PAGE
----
Joni Emery is Clinks’ Governance and Executive Manager. She explains Clinks’ recent process of recruiting new trustees to our board, and our work to ensure that racially minoritised people, people with lived experience of the criminal justice system and people under 30 were represented.
Clinks has an engaged and committed board of trustees who bring a wealth of experience and range of expertise to the table. This year, as a number of longstanding trustees reached the end of their term and we sought to recruit new trustees, we took the opportunity to thoroughly examine the diversity of our board and which areas of skill, expertise and experience were underrepresented, in order to make our board even stronger.
Finding the gaps
After a thorough board review – including a skills and experience audit - we established that racially minoritised people, people with lived experience of the criminal justice system and people under the age of 30 were underrepresented on our board. Having a fully representative board is important for a number of reasons. We know that excellence requires diversity of backgrounds, experiences and opinions, and that diverse teams outperform homogenous teams. They bring a broader range of skills, experience and insights – making the board stronger and better able to provide leadership and direction. Additionally, it aligns with our values of equality and inclusion and our work towards become an anti-racist organisation. Diversifying our board also creates the opportunity to lead by example and to encourage other voluntary sector organisations in the criminal justice system to take similar steps.
It was essential to think very carefully about our approach – how could we make sure we were reaching a wider range of people? And how could we make sure that the process worked for them? We considered how, where and when to advertise our needs and we openly stated that that racially minoritised people, people with lived experience of the criminal justice system and people under 30 were particularly welcome to apply. It was crucial that we did not perform a tick box exercise. To be truly inclusive we needed to establish an open and accessible process. We asked people to apply in any way they felt able to do so – including in writing or by video. We wanted to get to know the people, not applications. Informal chats were taken up and support and encouragement given.
After a successful effort to encourage younger people to apply, we filled two spaces on our newly created Clinks board fellows scheme. This was reserved for people under the age of 30 who wanted to gain the insight and experience of being on a board, without holding the full legal responsibilities for governing a charity. This was established as the best way to ensure that younger people could be included and their valuable and innovative opinions heard.
Although in our advertising we stated that people with lived experience were warmly welcome to apply, we did not ask for detail of that experience as part of the application process. Some applicants chose to openly disclose having convictions as a way of expressing their reasons for wanting to be involved with Clinks. Being trauma-aware and knowing that levels of comfort when disclosing past convictions vary from individual to individual, we only enquired if our new Trustees were disqualified from taking up a restricted position as a trustee and needed to apply for a waiver from the Charity Commission after they had accepted an offer to join our board. Where this was the case we committed to supporting them in applying for the waiver. We want to support our Trustees to join a safe and inclusive environment, where there is no pressure to disclose, and/or prejudice.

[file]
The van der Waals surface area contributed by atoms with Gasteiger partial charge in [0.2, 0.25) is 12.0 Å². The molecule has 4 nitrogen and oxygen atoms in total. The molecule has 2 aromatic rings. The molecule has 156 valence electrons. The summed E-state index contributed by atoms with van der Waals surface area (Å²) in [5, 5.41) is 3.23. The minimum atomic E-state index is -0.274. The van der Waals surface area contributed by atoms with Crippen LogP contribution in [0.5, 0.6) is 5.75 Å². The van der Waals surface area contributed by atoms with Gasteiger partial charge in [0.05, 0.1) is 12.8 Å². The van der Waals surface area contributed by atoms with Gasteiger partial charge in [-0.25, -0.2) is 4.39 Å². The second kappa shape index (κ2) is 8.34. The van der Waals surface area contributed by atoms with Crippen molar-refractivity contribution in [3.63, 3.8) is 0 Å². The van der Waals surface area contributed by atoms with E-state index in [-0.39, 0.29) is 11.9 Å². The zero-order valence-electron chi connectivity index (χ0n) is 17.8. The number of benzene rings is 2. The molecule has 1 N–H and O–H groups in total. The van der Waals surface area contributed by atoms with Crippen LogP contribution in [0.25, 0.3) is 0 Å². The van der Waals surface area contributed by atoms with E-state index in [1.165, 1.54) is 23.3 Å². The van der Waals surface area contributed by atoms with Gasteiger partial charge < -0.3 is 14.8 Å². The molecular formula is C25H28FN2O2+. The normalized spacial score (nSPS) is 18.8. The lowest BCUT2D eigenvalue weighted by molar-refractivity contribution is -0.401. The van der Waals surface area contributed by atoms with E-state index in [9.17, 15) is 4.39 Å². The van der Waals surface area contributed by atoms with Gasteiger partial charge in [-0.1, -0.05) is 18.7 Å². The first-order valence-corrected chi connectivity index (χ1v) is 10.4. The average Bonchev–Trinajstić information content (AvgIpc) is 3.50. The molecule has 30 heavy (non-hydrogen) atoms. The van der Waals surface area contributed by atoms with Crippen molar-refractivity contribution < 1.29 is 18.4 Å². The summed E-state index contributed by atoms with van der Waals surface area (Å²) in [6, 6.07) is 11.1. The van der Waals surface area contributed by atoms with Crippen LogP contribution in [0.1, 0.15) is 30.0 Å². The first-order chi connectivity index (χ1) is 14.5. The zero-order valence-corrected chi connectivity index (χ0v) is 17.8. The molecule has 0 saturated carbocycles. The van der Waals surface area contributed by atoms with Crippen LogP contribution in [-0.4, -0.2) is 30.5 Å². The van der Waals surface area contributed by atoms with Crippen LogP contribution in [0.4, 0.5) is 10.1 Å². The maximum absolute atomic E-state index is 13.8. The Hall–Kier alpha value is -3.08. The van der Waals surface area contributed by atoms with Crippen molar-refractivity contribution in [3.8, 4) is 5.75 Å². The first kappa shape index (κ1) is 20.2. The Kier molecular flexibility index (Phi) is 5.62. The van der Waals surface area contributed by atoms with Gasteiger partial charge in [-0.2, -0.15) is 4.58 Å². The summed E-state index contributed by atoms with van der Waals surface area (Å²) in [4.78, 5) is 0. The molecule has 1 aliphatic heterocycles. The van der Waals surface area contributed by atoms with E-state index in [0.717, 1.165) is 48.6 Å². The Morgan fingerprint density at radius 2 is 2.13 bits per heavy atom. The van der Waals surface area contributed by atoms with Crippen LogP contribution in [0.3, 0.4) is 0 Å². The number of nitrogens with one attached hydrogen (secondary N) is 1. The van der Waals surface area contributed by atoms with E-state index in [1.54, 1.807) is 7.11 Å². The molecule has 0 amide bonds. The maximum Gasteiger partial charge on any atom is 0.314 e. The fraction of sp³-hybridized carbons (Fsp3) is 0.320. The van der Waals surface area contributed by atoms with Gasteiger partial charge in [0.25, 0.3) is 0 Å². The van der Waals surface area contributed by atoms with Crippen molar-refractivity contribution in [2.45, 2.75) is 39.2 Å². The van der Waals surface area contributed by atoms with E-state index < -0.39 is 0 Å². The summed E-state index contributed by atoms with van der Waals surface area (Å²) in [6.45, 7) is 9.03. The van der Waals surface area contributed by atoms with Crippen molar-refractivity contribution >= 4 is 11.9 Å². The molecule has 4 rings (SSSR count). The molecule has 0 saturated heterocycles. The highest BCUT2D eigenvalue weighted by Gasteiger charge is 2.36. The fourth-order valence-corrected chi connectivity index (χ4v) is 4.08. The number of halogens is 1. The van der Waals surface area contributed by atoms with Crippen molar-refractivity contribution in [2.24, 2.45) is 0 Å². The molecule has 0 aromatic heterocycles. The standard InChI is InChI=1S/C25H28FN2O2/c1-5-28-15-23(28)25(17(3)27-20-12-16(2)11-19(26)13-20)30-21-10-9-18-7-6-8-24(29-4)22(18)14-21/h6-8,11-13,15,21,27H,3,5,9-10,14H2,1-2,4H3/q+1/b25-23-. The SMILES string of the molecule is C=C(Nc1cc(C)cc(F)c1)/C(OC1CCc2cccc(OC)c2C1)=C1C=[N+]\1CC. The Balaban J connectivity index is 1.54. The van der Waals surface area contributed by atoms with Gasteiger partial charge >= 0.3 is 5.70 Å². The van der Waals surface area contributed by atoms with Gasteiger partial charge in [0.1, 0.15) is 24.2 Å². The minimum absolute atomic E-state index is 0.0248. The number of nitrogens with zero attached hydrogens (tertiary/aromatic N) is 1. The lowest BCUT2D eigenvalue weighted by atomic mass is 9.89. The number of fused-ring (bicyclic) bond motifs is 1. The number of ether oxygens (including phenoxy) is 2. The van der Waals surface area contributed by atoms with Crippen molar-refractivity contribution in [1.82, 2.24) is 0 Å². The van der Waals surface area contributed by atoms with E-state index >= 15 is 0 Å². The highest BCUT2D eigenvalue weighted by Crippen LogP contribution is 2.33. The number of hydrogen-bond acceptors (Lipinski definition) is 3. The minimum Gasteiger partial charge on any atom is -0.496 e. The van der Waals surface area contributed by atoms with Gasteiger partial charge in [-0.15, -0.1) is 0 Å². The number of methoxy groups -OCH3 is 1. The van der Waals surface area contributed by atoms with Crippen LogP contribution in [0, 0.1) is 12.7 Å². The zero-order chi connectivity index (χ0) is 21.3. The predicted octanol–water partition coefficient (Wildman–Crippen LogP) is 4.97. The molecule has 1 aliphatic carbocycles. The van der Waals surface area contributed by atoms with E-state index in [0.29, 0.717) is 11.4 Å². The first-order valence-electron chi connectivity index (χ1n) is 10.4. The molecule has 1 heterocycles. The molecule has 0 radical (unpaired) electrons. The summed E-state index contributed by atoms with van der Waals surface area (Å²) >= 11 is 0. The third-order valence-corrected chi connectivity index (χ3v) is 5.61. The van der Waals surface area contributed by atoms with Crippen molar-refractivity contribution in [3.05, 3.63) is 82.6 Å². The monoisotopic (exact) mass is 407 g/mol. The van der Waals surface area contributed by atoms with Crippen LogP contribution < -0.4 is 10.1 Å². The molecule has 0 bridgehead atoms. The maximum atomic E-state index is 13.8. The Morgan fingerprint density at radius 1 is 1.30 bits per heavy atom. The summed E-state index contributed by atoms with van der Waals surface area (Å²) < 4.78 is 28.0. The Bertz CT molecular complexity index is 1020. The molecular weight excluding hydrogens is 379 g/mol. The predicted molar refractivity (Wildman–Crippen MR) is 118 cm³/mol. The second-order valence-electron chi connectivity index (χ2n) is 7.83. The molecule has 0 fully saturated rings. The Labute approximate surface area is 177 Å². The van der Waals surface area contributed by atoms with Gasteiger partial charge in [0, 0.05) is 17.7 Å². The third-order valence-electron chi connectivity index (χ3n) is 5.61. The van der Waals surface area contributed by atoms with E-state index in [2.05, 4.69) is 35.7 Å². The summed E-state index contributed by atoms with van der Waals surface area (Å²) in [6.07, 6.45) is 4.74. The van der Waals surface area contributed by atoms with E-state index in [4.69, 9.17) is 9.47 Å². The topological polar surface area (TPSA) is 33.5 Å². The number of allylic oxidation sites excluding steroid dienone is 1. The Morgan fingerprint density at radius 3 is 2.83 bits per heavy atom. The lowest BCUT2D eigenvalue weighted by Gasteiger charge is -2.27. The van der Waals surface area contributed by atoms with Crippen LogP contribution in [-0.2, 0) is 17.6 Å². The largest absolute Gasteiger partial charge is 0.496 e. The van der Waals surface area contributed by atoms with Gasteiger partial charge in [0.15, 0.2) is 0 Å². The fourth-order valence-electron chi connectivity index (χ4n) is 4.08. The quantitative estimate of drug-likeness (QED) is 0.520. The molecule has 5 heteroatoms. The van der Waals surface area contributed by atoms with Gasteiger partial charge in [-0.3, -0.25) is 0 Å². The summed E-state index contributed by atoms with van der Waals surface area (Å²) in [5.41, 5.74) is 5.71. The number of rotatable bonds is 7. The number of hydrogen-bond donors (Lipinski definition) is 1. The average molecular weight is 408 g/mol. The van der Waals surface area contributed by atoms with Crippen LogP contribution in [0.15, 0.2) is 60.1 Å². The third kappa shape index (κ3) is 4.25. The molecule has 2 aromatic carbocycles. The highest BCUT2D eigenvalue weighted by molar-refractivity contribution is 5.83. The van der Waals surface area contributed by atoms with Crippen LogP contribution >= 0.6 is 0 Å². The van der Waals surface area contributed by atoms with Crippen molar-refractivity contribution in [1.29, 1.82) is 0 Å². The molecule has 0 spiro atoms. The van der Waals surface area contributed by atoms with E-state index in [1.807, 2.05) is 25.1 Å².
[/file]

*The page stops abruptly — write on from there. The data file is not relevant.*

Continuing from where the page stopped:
Ensuring greater representation of racially minoritised people on our board was extremely important to us. We are strategically committed to seeking out the widest pool of talent and to removing barriers to full participation for those who most appropriately represent the diversity in our sector. Given the over representation of racially minoritised people at every stage of our criminal justice system it is vital that our board includes representation from these groups. Tackling structural and institutional racism in the criminal justice system requires valuable insight and expertise from people with direct experience.
Having a diverse, fully representative board, including people with lived experience is not a “nice to have”, it is an essential part of great governance. Clinks strives to be accessible, safe and trusted and to model the future we’d all like to see.
Joni recently spoke at an event run by Charity People about meaningful power sharing through lived experience trusteeship. Read more about the event here
If you’re interested in this topic and discussing how to do something similar in your organisation, you can contact Joni here
Notes from the Reducing Reoffending Third Sector Advisory Group (RR3) Special Interest Group on Covid-19
Latest on Twitter
It is imperative that government prioritises and resources the tackling of race inequality in the criminal justice system. It is crucial that voluntary orgs led by and focussed on racially minoritised people are listened to, taken seriously and consulted in these conversations. https://twitter.com/HMIProbation/status/1451073306791223296